Groenink’s suggestion is that Waluś was set up as a fall-guy so that the far right would take the blame for Hani’s death and the other interested parties – the arms-dealers and their corrupt political friends once again – would get off scot free. In the case of Hani some of those politicians were supposed to be on Hani’s side, but, Groenink suggests, in a time of political transition yesterday’s political ally can quickly become today’s political and financial threat. She writes that, ‘In the case of Chris Hani, former comrades explained to me how he was an obstacle to the USD$ 60 million arms deal that was being negotiated with others in the ANC leadership at the time’.
In the Anton Lubowski case, the same thesis is enunciated, that Lubowski, an incorruptible SWAPO office-bearer would not play ball with shady contracts that were in the offing with the new government of Namibia and he had to be removed and his posthumous reputation besmirched.
All of which of course has earned Groenink the criticisms that she uses circumstantial evidence to construct fantastic conspiracy theories. One does have to admit that most of the evidence is circumstantial and that there is nothing that absolutely ties these murders to the arms dealers, spies, Mafia men and politicians that she mentions (and in some cases, like the sinister Craig Williamson, even manages to interview). But what is striking is that the same caste of unsavoury characters keeps cropping up time and time again around these cases and of particular interest are some very well-connected Frenchmen. In addition to the circumstantial evidence and the reappearance of these gentlemen, there is the fact that a significant number of Groenink’s inside informants share her conviction that the official versions of these killings are well wide of the mark and indeed have been carefully manipulated to be so.
What one hopes is that those heroes of the struggle who knew more than they were letting on at the time, might now come clean. For example she mentions former ANC deputy minister of foreign affairs, Aziz Pahad, as being on record saying that that, ‘Dulcie [September] stumbled on nuclear issues’ (https://www.zammagazine.com/chronicle/chronicle-0/9-dulcie-hani-lubowski-a-story-that-could-not-be-told). Obviously, this could be embarrassing for former comrades who were not paying enough attention to the situation, or who were too terrified to put their heads above the parapet or who were even complicit in the deals that were going down. Van Vuuren says that the reason for the continuing silence is that ‘some of the same players implicated in (September’s) murder engaged in cutting deals with the post-apartheid arms deal’. Hence, as Van Vuuren points out, ‘The past and present are inextricably entangled, some argue. But judging from the manner in which she lived her life, Dulcie September would have insisted on the right to truth. Justice for her was not a luxury to be traded as a political good’.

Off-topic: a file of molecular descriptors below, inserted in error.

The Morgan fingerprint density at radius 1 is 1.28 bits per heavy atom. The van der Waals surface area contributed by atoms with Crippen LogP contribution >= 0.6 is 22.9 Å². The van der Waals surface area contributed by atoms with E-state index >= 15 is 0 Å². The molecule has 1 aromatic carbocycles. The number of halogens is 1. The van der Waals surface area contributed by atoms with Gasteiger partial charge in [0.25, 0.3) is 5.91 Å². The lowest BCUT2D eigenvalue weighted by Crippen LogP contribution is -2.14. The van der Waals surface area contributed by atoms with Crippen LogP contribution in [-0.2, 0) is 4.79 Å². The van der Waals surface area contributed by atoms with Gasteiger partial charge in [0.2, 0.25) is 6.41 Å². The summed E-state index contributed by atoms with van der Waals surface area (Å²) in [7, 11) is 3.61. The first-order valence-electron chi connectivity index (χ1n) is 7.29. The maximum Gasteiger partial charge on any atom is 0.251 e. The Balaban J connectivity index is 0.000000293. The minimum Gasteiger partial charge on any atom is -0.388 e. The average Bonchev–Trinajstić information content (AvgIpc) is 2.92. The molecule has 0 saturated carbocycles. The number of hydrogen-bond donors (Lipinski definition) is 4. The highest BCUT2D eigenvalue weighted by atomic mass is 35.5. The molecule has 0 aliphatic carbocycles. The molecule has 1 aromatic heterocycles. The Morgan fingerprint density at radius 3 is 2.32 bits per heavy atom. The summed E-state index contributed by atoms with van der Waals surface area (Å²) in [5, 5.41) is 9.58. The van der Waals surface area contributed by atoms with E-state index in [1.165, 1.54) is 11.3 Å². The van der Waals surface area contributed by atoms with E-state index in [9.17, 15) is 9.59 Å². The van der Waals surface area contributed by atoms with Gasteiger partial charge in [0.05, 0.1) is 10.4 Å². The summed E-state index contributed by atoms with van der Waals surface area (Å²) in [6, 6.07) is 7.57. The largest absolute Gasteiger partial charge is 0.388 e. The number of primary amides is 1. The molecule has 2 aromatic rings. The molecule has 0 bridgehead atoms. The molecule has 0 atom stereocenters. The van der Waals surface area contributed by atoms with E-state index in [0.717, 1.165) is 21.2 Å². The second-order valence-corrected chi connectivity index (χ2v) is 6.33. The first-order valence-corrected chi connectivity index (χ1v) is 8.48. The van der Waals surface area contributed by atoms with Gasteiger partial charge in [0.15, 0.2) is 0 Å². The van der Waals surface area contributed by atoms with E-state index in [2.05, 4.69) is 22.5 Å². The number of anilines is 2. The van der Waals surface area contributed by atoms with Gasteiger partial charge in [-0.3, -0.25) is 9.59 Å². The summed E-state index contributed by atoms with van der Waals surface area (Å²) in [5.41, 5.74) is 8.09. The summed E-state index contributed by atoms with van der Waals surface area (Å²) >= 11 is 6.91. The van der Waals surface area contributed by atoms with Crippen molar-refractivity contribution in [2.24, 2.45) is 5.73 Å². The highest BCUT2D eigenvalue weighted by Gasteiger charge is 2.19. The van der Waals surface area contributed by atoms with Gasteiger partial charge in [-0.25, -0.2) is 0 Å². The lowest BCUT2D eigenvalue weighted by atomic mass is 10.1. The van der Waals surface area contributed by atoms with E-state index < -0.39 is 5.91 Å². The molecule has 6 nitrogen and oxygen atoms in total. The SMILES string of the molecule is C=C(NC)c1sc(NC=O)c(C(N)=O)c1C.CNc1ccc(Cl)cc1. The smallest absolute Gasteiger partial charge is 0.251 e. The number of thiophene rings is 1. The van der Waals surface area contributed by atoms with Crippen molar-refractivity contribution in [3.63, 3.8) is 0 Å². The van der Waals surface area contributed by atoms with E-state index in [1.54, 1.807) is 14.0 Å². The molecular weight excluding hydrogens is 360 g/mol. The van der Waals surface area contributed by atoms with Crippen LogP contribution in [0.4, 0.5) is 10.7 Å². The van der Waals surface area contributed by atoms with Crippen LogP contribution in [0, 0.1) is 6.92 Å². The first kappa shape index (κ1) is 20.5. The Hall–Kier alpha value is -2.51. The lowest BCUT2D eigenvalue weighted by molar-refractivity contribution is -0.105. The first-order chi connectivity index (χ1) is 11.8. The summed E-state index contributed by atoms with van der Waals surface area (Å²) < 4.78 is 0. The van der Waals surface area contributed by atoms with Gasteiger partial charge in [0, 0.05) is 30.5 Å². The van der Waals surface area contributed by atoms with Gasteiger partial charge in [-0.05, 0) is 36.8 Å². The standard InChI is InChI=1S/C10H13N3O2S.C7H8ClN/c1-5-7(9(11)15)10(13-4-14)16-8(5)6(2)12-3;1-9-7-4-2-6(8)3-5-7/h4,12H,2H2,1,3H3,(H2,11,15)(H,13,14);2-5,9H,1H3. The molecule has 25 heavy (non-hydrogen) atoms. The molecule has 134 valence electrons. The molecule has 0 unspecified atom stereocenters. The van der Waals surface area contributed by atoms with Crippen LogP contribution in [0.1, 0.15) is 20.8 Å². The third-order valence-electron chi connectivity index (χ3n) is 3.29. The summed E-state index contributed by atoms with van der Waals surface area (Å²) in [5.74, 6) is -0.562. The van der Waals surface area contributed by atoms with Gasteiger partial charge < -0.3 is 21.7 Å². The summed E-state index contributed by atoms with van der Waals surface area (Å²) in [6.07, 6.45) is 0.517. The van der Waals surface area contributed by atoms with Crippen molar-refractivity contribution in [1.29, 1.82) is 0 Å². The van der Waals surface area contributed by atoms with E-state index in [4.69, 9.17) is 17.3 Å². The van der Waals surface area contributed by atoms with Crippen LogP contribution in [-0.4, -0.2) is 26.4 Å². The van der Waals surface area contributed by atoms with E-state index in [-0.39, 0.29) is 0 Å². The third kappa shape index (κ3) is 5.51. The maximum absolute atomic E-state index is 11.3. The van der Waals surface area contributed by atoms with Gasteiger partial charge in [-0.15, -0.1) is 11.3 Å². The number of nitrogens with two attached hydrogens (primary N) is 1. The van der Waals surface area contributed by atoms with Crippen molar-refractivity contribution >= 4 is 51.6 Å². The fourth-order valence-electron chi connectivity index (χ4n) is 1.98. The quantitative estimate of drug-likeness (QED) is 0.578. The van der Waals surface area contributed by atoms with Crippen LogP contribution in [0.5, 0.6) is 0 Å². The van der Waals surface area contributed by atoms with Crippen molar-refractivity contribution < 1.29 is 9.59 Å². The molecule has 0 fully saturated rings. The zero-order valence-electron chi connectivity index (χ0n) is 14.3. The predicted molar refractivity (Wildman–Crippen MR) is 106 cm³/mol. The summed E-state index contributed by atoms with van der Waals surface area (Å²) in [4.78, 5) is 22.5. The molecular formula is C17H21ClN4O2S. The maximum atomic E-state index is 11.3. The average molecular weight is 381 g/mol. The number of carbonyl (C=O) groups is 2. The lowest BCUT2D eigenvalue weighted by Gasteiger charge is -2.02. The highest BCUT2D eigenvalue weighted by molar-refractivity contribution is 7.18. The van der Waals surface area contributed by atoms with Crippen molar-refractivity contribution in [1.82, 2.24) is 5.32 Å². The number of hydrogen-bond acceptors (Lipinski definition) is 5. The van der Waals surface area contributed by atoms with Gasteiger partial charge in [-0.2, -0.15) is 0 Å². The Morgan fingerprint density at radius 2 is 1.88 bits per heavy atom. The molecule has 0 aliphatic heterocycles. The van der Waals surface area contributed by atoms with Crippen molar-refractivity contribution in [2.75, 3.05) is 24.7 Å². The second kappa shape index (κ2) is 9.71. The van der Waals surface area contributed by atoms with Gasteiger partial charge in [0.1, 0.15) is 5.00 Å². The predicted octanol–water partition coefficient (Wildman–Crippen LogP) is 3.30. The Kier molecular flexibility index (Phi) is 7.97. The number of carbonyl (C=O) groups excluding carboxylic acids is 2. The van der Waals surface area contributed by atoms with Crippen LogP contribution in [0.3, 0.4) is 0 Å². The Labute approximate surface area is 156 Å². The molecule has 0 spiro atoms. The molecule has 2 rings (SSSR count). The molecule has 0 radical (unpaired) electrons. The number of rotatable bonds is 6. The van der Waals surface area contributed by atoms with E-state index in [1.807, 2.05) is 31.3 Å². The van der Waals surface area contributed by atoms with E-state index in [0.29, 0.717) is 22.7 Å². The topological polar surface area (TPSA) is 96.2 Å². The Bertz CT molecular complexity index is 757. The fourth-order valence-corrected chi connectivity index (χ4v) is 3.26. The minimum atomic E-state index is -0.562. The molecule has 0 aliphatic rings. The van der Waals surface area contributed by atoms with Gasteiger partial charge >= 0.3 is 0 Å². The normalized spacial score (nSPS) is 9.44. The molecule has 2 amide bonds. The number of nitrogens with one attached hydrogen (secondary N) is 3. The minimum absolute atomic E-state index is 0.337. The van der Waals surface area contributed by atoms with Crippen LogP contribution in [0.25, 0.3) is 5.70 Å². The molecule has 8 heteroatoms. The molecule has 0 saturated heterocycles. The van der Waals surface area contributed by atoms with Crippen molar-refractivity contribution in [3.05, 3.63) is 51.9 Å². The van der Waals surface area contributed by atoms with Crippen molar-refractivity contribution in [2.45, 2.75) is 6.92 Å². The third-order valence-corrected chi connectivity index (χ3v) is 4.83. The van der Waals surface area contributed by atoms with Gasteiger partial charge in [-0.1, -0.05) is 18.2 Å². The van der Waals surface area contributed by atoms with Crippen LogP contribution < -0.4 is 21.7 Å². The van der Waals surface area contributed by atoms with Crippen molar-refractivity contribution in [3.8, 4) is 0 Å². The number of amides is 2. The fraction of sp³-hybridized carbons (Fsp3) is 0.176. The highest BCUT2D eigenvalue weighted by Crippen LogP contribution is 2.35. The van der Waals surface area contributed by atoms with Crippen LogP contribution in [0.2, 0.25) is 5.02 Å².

Groenink has an epilogue entitled Nuclear, reminding us of the very recent past when we seemed inexorably headed towards being locked into an expensive twenty-year nuclear bear-hug embrace with Russia. Very few people would believe that this particular deal was corruption-free. Other forms of skulduggery may well have occurred: we still do not know the reason why Zuma’s ‘point’ man for the deal Senti Thobejane suddenly went missing in 2017 and remains out of sight.
So, the past continues to haunt us, Groenink argues and the lesson to be learned here is that in a time of transition, the up and coming leaders are inevitably going to be targeted by those hoping for very big deals in the new regime. The arms deal of 1999 was an illustration of how effective these people are at co-opting and corrupting vulnerable and insecure politicians in transition and how important it is for us to honour the incorruptibles, like September, Lubowski and Hani, for they give us hope that it doesn’t always have to be like this.